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Open AccessArticle
Differential Performance between Two Timber Species in Forest Logging Gaps and in Plantations in Central Africa
Forests 2015, 6(2), 380-394; https://doi.org/10.3390/f6020380
Received: 29 October 2014 / Revised: 5 January 2015 / Accepted: 21 January 2015 / Published: 2 February 2015
Cited by 6 | Viewed by 2163 | PDF Full-text (442 KB) | HTML Full-text | XML Full-text
Abstract
To develop silvicultural guidelines for high-value timber species of Central African moist forests, we assessed the performance of the pioneer Milicia excelsa (iroko, Moraceae), and of the non-pioneer light demander Pericopsis elata (assamela, Fabaceae) in logging gaps and in plantations in highly degraded [...] Read more.
To develop silvicultural guidelines for high-value timber species of Central African moist forests, we assessed the performance of the pioneer Milicia excelsa (iroko, Moraceae), and of the non-pioneer light demander Pericopsis elata (assamela, Fabaceae) in logging gaps and in plantations in highly degraded areas in south-eastern Cameroon. The survival and size of each seedling was regularly monitored in the silvicultural experiments. Differences in performance and allometry were tested between species in logging gaps and in plantations. The two species performance in logging gaps was significantly different from plantations and concurred with the expectations of the performance trade-off hypothesis but not with the expectations of species light requirements. The pioneer M. excelsa survived significantly better in logging gaps while the non-pioneer P. elata grew significantly faster in plantations. The high mortality and slow growth of M. excelsa in plantations is surprising for a pioneer species but could be explained by herbivory (attacks from a gall-making psyllid). Identifying high-value native timber species (i) with good performance in plantations such as P. elata is of importance to restore degraded areas; and (ii) with good performance in logging gaps such as M. excelsa is of importance to maintain timber resources and biodiversity in production forests. Full article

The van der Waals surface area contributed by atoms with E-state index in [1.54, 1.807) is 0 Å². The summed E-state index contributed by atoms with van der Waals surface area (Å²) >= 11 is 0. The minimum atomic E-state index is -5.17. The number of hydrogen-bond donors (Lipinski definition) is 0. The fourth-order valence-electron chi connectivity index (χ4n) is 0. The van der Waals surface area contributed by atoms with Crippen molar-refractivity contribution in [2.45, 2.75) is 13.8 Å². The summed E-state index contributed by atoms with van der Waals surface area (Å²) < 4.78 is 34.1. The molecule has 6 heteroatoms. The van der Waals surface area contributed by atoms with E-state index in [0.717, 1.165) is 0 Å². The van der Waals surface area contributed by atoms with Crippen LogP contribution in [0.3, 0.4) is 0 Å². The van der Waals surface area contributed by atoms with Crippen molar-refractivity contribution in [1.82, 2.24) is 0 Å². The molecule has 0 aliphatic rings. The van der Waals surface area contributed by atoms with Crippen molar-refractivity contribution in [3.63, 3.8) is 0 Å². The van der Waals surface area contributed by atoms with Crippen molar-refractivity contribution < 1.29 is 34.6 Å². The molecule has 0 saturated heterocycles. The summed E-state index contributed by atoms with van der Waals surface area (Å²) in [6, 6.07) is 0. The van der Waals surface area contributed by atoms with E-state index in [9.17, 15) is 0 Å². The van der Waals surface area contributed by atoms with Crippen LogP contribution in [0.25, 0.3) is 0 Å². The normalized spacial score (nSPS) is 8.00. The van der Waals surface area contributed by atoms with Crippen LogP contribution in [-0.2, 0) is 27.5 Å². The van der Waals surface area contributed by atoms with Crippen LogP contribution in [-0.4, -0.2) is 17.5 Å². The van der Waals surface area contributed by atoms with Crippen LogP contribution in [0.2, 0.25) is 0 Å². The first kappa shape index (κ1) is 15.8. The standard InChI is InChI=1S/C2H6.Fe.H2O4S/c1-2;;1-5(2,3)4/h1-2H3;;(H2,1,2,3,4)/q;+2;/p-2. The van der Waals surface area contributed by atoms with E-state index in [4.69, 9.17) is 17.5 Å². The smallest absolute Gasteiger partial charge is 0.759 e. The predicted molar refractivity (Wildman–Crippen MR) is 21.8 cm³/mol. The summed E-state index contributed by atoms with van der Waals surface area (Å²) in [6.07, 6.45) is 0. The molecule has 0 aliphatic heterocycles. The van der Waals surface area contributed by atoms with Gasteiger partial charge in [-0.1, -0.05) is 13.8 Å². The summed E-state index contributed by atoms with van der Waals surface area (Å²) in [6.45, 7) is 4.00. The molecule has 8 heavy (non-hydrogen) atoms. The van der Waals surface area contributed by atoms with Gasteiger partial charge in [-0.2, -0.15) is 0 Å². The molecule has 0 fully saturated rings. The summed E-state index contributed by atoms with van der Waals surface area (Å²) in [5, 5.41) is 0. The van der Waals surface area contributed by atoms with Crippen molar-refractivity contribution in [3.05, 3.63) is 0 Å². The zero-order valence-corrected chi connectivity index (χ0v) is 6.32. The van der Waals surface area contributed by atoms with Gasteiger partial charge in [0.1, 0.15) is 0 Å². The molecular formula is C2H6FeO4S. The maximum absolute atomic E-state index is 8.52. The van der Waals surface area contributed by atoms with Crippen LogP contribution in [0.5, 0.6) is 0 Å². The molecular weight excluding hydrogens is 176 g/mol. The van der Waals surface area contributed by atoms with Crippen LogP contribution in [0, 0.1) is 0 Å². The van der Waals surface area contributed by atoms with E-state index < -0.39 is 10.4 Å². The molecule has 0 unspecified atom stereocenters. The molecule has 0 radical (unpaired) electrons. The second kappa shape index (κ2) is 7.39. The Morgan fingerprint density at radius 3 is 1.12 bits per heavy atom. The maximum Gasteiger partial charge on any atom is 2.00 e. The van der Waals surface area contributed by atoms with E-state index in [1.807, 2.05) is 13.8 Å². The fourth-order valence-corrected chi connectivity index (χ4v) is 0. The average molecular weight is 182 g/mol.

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Open AccessArticle
A Process-Based Approach to Estimate Chinese Fir (Cunninghamia lanceolata) Distribution and Productivity in Southern China under Climate Change
Forests 2015, 6(2), 360-379; https://doi.org/10.3390/f6020360
Received: 14 October 2014 / Revised: 18 December 2014 / Accepted: 22 January 2015 / Published: 2 February 2015
Cited by 15 | Viewed by 2106 | PDF Full-text (3558 KB) | HTML Full-text | XML Full-text
Abstract
Understanding the distribution and productivity of Chinese fir (Cunninghamia lanceolata) under climate change is critical given the ecological and economic importance of the species. Recently, process-based growth models have grown in their popularity given their simplicity and data availability, and they [...] Read more.